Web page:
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Creating Episerver NuGet Packages

Brad McDavid
#Episerver, #Code
Published on April 6, 2018

Episerver has a great developer community with excellent, helpful folks. Many of these wonderful people also author community NuGet packages for Episerver which provide multiple functionalities. In this post, we're going to discuss some components of how to make a NuGet package.

Episerver has a great developer community with excellent, helpful folks. Many of these wonderful people also author community NuGet packages for Episerver which provide functionality such as:

At Diagram, we rely on many of these packages in our client projects, to help them truly shine. Today I would like to discuss some components of how to make a NuGet package, and hopefully get more package authors started in the Episerver developer community.

Best Practices

When creating NuGet packages there are a few key factors to follow for best practices. The first important factor is only depending on what the package actually needs. From my experience in creating Episerver packages, I've found I usually only need to install one of the following:

  • EPiServer.Framework
  • EPiServer.CMS.Core
  • EPiServer.CMS.UI.Core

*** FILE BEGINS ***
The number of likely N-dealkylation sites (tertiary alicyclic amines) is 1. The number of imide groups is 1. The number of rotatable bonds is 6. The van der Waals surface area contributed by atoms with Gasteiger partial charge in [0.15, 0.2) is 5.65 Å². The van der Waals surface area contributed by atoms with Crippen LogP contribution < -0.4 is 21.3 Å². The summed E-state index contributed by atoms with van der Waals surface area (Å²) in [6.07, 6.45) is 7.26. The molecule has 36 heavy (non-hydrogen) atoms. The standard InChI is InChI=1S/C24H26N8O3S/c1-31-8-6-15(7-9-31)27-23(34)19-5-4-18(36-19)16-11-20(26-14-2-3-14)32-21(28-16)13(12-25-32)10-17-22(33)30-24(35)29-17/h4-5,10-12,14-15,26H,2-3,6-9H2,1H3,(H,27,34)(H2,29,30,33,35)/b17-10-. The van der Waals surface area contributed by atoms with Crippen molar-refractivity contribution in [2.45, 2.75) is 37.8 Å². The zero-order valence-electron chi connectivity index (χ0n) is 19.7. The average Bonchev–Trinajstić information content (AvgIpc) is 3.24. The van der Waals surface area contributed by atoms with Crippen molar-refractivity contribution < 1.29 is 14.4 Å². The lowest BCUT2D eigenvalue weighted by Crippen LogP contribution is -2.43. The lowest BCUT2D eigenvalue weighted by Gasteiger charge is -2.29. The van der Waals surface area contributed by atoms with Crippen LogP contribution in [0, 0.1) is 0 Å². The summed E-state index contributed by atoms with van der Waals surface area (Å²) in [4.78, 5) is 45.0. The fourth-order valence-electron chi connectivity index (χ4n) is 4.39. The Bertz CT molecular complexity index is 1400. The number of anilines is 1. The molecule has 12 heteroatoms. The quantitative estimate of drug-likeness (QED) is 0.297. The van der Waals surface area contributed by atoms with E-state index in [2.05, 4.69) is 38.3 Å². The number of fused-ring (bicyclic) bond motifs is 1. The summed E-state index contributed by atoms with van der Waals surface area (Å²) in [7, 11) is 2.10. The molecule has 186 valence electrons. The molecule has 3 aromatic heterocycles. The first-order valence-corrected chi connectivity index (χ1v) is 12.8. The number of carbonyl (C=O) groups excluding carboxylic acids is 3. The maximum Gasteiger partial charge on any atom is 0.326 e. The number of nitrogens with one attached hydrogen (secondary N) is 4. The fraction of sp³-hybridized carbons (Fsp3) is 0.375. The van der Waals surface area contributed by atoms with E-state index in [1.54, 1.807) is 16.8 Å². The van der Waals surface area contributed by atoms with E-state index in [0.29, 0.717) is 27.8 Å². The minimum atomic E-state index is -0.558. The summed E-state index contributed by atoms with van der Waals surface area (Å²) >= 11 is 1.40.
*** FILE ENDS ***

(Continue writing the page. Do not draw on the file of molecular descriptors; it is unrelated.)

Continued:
• EPiServer.Commerce.Core

There are dependencies between the above packages, such as EPiServer.CMS.UI.Core also installs EPiServer.CMS.Core and EPiServer.Framework, but in terms of a creating a NuGet package, the only dependency that matters is the highest one. The version of this dependency is another important factor. The best practice on choosing a version is to choose the lowest version which contains the functionality needed. One example is if Episerver adds a feature in EPiServer.CMS.UI.Core 11.6 which your package requires, then that is lowest version you package can use. Episerver packages follow semantic versioning where major versions contain breaking changes, minor versions add new features, and patches fix bugs. In general, most packages can depend on the lowest version minor version of the dependency, such as EPiServer.CMS.Core 11.0.

Code extensibility is another important factor. Provide abstractions with good defaults registered to Episerver's DI container, but allow others to provider their own implementation if the default doesn't meet their needs. The default implementations can be registered using the ServiceConfigurationAttribute or by explicitly assigning services in an IConfigurableModule. In the default implementations, utilize constructor injection to provide any dependency the service may need. Also, by using constructor injection you will make it easier to provide unit tests for your code to ensure it behaves appropriately or throws the correct exceptions.